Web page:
How to Set and Achieve Your 2020 Goals

Margaret Floyd Barry

December 24, 2019

As we come to the end of another year, it’s a perfect time to take stock of what we accomplished in 2019 and look ahead to 2020 – not only a new year but a new decade!

I’ve always been a proactive goal- and intention-setter, but never have I been more explicit about my practices around achieving these goals than this past year. We all know it’s one thing to set a goal; it’s a completely different thing to go out there and make it happen. 

On a recent RWS webinar, we had the great pleasure of having a session with one of the world’s top communications experts, Michael Bernoff. He talked about how we all have our personal average: that level at which we’re very comfortable and to which we will return again and again if we don’t proactively and consciously bust through. 

A great example: have you ever set a financial goal, worked your tushy off to accomplish it, and then found yourself at the exact same place you were the year before? You may have even achieved that goal, but somehow your cash flow remained the same. Or suddenly you found yourself in a new tax bracket and all the extra income you earned went toward paying higher taxes. Or your expenses increased just as much as your income did, and so, at the end of the day, the money actually in your pocket was just the same as before?

This is your average at work. And without paying extraordinary attention to busting through subconscious patterns, we keep ourselves just where we are – professionally and personally – despite our best efforts. 

One of the most effective strategies for actually achieving the goals we set and proactively living the life we want to live is to follow a much more involved strategy. Here’s how it works:

1) Set one overarching goal or intention for your year ahead. 

One of the things that trips up so many people is the overeager desire to change everything all at once. We go into a new year with way too many resolutions. “I’m going to be the best mom and go on two big trips with my kids, and then I’m going to double my business and write that new course. Oh, and I’ll also lose the last 10 pounds of baby weight…” Sound familiar? 

When we do this, we set ourselves up for failure because it’s impossible to do it ALL. This is a recipe for either getting completely overwhelmed and doing nothing as a result, or doing multiple things poorly. (And wow, do I have LOTS of experience with both!) 

Setting one unifying and overarching goal for the year focuses our attention and commitment. Of course we want to excel in all areas of our life, but getting clear on the one overarching goal will help you determine how the different pieces work together into one, beautiful puzzle.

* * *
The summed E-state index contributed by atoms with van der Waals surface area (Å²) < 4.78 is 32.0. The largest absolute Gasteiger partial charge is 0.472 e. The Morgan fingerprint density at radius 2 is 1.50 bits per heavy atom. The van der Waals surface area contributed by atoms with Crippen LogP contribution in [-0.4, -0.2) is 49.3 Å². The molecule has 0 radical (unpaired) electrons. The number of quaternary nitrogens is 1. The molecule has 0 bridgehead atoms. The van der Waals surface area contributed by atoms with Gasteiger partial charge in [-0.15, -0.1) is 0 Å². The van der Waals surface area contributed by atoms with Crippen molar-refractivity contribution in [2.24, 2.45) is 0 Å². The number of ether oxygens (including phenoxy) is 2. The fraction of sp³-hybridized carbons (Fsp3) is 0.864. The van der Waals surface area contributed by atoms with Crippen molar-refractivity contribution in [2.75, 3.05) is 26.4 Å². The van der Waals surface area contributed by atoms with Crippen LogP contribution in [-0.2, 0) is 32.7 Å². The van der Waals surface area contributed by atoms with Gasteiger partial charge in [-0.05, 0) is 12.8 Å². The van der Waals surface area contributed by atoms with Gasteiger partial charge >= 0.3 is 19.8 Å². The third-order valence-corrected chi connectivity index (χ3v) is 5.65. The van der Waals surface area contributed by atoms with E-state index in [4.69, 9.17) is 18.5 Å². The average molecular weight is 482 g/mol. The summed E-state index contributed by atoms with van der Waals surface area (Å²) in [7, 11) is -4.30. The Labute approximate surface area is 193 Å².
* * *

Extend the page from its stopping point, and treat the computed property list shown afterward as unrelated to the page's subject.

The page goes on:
For example, in 2010 I participated in a challenge called A Year to Live, and set out to live 2010 as though it were my last on earth. My one unifying and overarching goal was to leave my legacy, which was to share my thoughts and perspectives on food in a book. (That book – Eat Naked – was published a year later and was one of the first big successes of my career, setting me up for all sorts of new opportunities.)

Also: don’t be afraid to make an audacious goal that’s well beyond the one year mark. The bigger the goal, the more inspiring it is, and it may take many years to achieve it. Chances are you’ll go further and farther in this year even if you don’t fully achieve the goal than if you were to set something more moderate and doable. This is very different from treading water and staying at your average – it’s about setting a vision that’s big enough that it inspires the kind of change in you that is transformational. The expectation that everything will be accomplished in one year is a limiting belief that will take you out again and again. So ask yourself: Is your dream big enough? 

(Recommended reading: The Magic of Thinking Big and There’s no Plan B for your A Game)

2)  Set yourself up for success:  What do you need to do or change in different areas of your life in order to achieve that overarching goal?

Let’s say your goal is professional – you want to be a leading expert in natural solutions for fertility. What is that going to entail? 

Clearly, there are the more obvious things – continuing education, books to read, and the marketing to get your expertise out into the world.